July 1997

Root Page of Article: Not-so-strange Alliances and Their Impact on Online News Media, by Ann Auman

One Look at the Future of New Journalism

So far in 1997, the entry of non-media companies into the media landscape and the growing number of alliances between them and traditional news organizations has resulted in a panoply of strategies designed to engage an audience in information presented on line. What constitutes "news" ranges from niche news, such as entertainment and sports, to mass interest news, such as politics, disasters, and events of national importance.

Information is presented in a variety of formats on the Web from traditional newspaper sites to not-so-traditional newspaper sites that resemble the broadcast model with constant updates and links. The information sites include a compilation of news and news digests provided by a non-news service provider, and email services "pushed" at customers. Press releases masquerade as news; service providers such as Total News, which has been sued by a group of large newspapers, frames newspaper sites' news with its logo and its banner ads.

What's happening to the traditional news ethic of credibility, accuracy, balance and fairness in this new environment? The ideal newspaper must not only report on City Council, but also expose injustice and corruption, explain who has power and what they are doing with it, and ferret out information that the public should know but that powerful interests want to keep secret. The traditional news product is struggling to maintain these values in a sea of diverse media. Alliances that help media companies support traditional values in news content online may give them a chance at a rebirth before they are completely subsumed by a corporate culture. But content that has the best chance of prospering online is not traditional mass market news -- it's classified advertising, entertainment, and sports. Is there an opportunity in this environment for news that doesn't sell newspapers, online or print, to flourish? Do any media outlets allow reporters to attack the whole corporate culture of news?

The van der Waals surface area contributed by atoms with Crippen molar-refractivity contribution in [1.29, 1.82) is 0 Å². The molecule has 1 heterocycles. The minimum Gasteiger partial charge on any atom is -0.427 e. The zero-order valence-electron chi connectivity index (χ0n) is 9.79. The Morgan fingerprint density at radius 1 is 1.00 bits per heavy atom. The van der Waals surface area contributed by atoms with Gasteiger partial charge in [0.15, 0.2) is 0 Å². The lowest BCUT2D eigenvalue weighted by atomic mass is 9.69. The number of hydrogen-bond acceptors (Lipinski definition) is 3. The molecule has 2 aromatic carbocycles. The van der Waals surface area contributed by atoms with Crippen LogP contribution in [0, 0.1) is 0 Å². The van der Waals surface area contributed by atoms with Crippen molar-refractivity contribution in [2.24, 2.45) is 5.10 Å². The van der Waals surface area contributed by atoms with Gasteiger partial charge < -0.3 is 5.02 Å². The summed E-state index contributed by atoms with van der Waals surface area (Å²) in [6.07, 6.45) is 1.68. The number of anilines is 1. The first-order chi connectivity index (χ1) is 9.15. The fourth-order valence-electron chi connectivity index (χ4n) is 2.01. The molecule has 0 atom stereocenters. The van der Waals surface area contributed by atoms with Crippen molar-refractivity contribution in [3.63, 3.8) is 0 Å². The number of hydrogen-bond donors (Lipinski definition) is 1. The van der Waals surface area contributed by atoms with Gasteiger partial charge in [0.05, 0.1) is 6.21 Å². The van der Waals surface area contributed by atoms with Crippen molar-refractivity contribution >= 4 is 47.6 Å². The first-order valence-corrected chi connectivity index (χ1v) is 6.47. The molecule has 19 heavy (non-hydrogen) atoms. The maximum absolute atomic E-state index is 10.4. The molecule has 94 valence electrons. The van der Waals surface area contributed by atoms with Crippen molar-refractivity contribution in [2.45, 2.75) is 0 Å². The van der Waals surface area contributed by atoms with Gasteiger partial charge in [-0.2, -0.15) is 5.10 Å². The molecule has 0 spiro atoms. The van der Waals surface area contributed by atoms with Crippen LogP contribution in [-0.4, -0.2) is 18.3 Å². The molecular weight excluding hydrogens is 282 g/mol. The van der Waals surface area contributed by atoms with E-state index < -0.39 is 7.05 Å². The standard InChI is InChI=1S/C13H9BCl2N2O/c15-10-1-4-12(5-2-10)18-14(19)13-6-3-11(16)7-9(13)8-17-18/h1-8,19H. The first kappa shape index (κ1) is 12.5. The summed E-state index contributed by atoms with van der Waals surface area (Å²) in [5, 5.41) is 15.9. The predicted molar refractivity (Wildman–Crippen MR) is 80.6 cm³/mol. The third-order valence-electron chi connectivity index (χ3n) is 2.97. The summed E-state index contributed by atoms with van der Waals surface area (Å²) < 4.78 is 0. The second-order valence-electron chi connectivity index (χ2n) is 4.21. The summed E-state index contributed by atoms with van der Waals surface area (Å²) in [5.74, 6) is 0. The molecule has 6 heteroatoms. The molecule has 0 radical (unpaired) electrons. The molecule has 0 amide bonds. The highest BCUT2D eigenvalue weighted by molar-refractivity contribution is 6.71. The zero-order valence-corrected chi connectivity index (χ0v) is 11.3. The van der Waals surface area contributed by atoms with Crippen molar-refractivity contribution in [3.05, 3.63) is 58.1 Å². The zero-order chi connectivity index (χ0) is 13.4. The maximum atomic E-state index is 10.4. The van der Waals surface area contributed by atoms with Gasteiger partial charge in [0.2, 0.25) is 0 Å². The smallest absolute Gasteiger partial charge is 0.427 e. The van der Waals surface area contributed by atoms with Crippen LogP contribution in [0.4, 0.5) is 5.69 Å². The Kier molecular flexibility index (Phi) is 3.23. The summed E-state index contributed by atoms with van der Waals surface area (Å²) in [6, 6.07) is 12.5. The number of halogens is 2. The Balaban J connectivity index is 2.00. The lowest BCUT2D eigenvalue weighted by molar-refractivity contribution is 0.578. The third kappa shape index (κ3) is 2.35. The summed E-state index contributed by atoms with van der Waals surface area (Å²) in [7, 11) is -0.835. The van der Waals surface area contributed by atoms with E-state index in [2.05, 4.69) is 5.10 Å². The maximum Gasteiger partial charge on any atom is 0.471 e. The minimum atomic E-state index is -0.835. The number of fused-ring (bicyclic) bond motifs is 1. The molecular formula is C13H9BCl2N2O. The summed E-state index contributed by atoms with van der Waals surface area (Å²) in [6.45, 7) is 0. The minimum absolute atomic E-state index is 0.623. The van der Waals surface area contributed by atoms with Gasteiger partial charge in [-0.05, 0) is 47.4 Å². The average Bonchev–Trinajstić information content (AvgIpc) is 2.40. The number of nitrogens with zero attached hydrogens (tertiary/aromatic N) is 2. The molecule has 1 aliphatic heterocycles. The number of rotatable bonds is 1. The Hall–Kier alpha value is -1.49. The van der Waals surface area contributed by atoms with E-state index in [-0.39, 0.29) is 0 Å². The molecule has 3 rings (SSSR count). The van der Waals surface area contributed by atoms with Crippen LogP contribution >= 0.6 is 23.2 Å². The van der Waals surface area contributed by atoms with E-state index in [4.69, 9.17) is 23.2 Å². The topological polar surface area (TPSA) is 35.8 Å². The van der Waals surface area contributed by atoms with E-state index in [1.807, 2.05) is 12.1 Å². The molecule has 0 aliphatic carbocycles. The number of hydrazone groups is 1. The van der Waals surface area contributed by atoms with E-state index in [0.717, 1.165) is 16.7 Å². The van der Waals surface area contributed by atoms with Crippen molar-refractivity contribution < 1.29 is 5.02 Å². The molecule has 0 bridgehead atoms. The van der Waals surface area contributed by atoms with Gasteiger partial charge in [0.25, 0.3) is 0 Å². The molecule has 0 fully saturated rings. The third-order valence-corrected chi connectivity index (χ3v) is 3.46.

It could be argued that the whole free spirit of the Web encourages anybody to be a publisher. But the argument has been made that credibility is a problem for an unbranded site. It helps to have either an established brand name, such as The Washington Post, or to create a new brand name in news, such as Microsoft is attempting. It also takes a lot of resources to set up and run a news Web site with national or international appeal. Dominant players may have the edge here.

In Civilizing Cyberspace (1996), Miller calls for strong public policy to oversee and check the rapidly deregulated telecommunications industry. Large networks of companies, partnerships, and conglomerates may not necessarily help society. It appears that we in America are reaching one extreme of the pendulum, and that public action is necessary to take us back to the middle. Government could allow such mergers to take place, but only if investors are taxed for making money off the information highway. The special interest groups and non-government organizations may well become the content creators of news underpinned with some sort of truth-seeking mission or values. Two scholars have researched alternative public interest news providers that are the direct opposite of the infotainment niche, such as Handsnet, operated by a national food and poverty action organization, and Econet for the environment.

Cole Campbell (1994, p. 5), editor of The Virginia-Pilot, calls the traditional journalist's ethic the "underpinning value that journalists add to information." He wonders whether wthe media can increase that value to make traditional news appealing to online readers (Campbell 1994, p. 5). In Cambell's article, Phil Meyer of the University of North Carolina at Chapel Hill describes new workers in the media who "are motivated less by romanticism and more by teamwork and craftsmanship." What Meyer really appears to be describing is a change in corporate culture spurred on by the deconstruction of the ethics, or perhaps the "myth," of journalism. What has happened to newspapers is the clash of cultures and the unraveling of that myth. One culture is that of business; the other is that of journalistic ethics. The business culture has served its customers and advertisers, while journalists have traditionally served readers. In online media, the advertising customer has become even more important, and so once again the culture of business is in conflict with the culture and the ethics of journalism. It is time to find a way to return to a culture of truth-seeking. Perhaps alternative new media offer some hope. --

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